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ANA Standards for Organic Influencer Measurement (at Long Last)

How do you measure the impact of organic influencer marketing? Tracking paid influencer campaigns isn’t much different from any paid media. But a lack of consistent definitions and transparency made tracking organic efforts much more difficult. New guidelines developed by the Association of National Advertisers (with major agencies, brands, and social media platforms) may change that.

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 Aired: July 22, 2022

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Hello everybody, Robert Rose here with the news. It’s what’s new – and, more importantly, what’s important in the world of content marketing. It’s the news you need to lead in the practice of content marketing and strategy. For best in best practices, you can always go to

One item in the news this week is about measurement –specifically influencer marketing measurement.

This week the Association of National Advertisers (ANA) launched its Influencer Marketing Measurement Guidelines.  It’s a very interesting effort to set some measurement standards in this new content-oriented practice. And, I have to say, it’s long overdue.

The ANA says the aim of this new effort is to supplement their already established guidelines on paid advertising and paid influencer marketing with a set of measurement standards for organic influencer marketing.

It’s a very interesting expansion for the ANA, which has mostly focused on paid media (you know, the advertising part of their name) for so long. The association acknowledges that, historically, guidelines and standards for paid influencer marketing are often the same – or recommended to be the same as for advertising.

The problem, says the ANA, is that the same level of data an advertiser gets from a paid influencer campaign across social media just isn’t there for organic influencer or content programs. The platforms just don’t make that data available at the same depth. Additionally, no external software or tool can deduplicate impressions across organic posts.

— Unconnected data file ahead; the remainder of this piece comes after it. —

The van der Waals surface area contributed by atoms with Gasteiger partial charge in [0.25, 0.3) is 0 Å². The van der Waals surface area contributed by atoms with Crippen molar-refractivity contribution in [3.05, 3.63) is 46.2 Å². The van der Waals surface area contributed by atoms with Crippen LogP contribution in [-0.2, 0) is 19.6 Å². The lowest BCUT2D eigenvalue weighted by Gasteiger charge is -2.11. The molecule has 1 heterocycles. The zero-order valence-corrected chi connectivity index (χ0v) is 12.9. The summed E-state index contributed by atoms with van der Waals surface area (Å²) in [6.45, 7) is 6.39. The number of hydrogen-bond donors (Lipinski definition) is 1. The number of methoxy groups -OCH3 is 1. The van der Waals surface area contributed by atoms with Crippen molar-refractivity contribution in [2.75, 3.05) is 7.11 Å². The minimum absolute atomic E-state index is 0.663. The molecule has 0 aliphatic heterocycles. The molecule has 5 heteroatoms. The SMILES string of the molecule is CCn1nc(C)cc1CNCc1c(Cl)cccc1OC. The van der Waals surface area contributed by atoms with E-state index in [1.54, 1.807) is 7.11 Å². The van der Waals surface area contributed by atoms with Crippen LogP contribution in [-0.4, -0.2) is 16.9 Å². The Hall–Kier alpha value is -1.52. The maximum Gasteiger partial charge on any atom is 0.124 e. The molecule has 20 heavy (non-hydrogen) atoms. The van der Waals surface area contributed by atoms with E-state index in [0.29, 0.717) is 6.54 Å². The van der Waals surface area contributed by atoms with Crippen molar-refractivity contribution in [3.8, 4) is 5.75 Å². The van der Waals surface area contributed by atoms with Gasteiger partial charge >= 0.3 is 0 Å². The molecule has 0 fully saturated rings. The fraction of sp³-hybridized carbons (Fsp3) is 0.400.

This is exactly why they are creating this new set of guidelines – to bring a standard and clarity and consistency to organic influencer marketing.

The 12-page report goes into some pretty good depth on providing definitions for awareness metrics such as:

  • Total reach
  • Impressions
  • Video views

They define engagement (thankfully) and even standardize things like cost per engagement, engagement rates, and conversion metrics. They also provide definitions and examples across some of the most popular platforms like Meta, TikTok, YouTube, Twitter, and LinkedIn.

Related: Influencer Marketing Experts Pick Their Favorite Tools To Manage Their Programs

Our take: First of all, thank you to the volunteer team of brand practitioners from companies like Adobe, Bayer, Hilton, Nationwide, Procter & Gamble, Puma, Reckitt, and Sephora for putting this together. This is great work.

And the acknowledgment that organic content and influencer measurement differs from paid is a welcome enhancement to the measurement suite.

There’s a ton of value here for content marketers and influencer marketing professionals to begin to look at new frameworks for measuring the organic goals of content and influencer marketing.

There are (no doubt) quibbles to be had with the definition of some of the metrics, but they’re just quibbles. The fact that the team didn’t equivocate on these and set a point of view was no small task.

When you get 20 marketers in a room and ask about defining measurement standards, you’re likely to get 25 or more opinions on the topic.

Related: 23 Measurement Definitions Every Content Marketer Should Know

So, as I always advise clients, take these standards and make them suitable for your goals, your context, and your strategy. But this is a great start. Big shoutout to the ANA for acknowledging there’s a world beyond paid advertising.

And that’s five minutes of the news you need to lead in content marketing. I’m Robert Rose. Remember, it’s your story. Tell it well. I’ll see you next week.

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